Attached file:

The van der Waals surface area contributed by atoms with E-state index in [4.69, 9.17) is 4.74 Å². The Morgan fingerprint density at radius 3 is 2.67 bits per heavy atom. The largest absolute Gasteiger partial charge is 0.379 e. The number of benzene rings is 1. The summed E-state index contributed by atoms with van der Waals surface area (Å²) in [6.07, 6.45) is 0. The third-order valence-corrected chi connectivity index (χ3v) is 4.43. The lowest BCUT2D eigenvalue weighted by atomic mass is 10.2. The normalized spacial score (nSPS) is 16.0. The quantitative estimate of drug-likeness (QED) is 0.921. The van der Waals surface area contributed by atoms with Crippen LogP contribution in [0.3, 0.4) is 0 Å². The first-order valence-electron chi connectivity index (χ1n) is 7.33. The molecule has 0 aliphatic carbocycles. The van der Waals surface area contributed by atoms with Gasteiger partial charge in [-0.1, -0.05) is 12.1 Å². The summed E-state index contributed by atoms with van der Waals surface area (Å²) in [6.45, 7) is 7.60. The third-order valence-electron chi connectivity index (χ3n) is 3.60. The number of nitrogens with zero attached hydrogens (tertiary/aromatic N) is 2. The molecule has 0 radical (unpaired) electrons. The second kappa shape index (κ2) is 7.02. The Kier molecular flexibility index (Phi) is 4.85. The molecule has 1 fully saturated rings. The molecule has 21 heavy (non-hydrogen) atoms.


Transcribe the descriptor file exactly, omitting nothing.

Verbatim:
The van der Waals surface area contributed by atoms with E-state index in [4.69, 9.17) is 4.74 Å². The Morgan fingerprint density at radius 3 is 2.67 bits per heavy atom. The largest absolute Gasteiger partial charge is 0.379 e. The number of benzene rings is 1. The summed E-state index contributed by atoms with van der Waals surface area (Å²) in [6.07, 6.45) is 0. The third-order valence-corrected chi connectivity index (χ3v) is 4.43. The lowest BCUT2D eigenvalue weighted by atomic mass is 10.2. The normalized spacial score (nSPS) is 16.0. The quantitative estimate of drug-likeness (QED) is 0.921. The van der Waals surface area contributed by atoms with Crippen LogP contribution in [0.3, 0.4) is 0 Å². The first-order valence-electron chi connectivity index (χ1n) is 7.33. The molecule has 0 aliphatic carbocycles. The van der Waals surface area contributed by atoms with Gasteiger partial charge in [-0.1, -0.05) is 12.1 Å². The summed E-state index contributed by atoms with van der Waals surface area (Å²) in [6.45, 7) is 7.60. The third-order valence-electron chi connectivity index (χ3n) is 3.60. The number of nitrogens with zero attached hydrogens (tertiary/aromatic N) is 2. The molecule has 0 radical (unpaired) electrons. The second kappa shape index (κ2) is 7.02. The Kier molecular flexibility index (Phi) is 4.85. The molecule has 1 fully saturated rings. The molecule has 21 heavy (non-hydrogen) atoms.